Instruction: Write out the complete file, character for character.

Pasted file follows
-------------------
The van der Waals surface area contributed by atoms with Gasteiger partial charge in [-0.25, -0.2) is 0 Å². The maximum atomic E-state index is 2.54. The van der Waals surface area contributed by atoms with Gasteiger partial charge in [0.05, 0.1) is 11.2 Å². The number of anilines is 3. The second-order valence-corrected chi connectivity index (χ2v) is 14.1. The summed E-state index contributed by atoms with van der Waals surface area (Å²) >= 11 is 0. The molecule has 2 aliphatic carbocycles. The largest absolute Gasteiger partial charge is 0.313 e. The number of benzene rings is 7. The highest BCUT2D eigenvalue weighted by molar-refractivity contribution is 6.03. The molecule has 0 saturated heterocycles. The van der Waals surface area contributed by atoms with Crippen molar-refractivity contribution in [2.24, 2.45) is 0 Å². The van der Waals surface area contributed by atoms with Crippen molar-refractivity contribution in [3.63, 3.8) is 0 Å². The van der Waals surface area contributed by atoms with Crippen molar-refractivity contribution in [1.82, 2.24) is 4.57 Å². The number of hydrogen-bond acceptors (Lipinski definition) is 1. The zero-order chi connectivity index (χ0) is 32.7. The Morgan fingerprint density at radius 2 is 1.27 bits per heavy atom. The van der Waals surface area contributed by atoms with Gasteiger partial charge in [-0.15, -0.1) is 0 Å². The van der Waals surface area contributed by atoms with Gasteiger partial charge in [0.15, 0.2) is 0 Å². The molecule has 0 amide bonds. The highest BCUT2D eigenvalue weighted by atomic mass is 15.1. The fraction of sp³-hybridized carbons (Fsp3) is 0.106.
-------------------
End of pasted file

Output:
The van der Waals surface area contributed by atoms with Gasteiger partial charge in [-0.25, -0.2) is 0 Å². The maximum atomic E-state index is 2.54. The van der Waals surface area contributed by atoms with Gasteiger partial charge in [0.05, 0.1) is 11.2 Å². The number of anilines is 3. The second-order valence-corrected chi connectivity index (χ2v) is 14.1. The summed E-state index contributed by atoms with van der Waals surface area (Å²) >= 11 is 0. The molecule has 2 aliphatic carbocycles. The largest absolute Gasteiger partial charge is 0.313 e. The number of benzene rings is 7. The highest BCUT2D eigenvalue weighted by molar-refractivity contribution is 6.03. The molecule has 0 saturated heterocycles. The van der Waals surface area contributed by atoms with Crippen molar-refractivity contribution in [2.24, 2.45) is 0 Å². The van der Waals surface area contributed by atoms with Crippen molar-refractivity contribution in [3.63, 3.8) is 0 Å². The van der Waals surface area contributed by atoms with Crippen molar-refractivity contribution in [1.82, 2.24) is 4.57 Å². The number of hydrogen-bond acceptors (Lipinski definition) is 1. The zero-order chi connectivity index (χ0) is 32.7. The Morgan fingerprint density at radius 2 is 1.27 bits per heavy atom. The van der Waals surface area contributed by atoms with Gasteiger partial charge in [-0.15, -0.1) is 0 Å². The van der Waals surface area contributed by atoms with Gasteiger partial charge in [0.15, 0.2) is 0 Å². The molecule has 0 amide bonds. The highest BCUT2D eigenvalue weighted by atomic mass is 15.1. The fraction of sp³-hybridized carbons (Fsp3) is 0.106.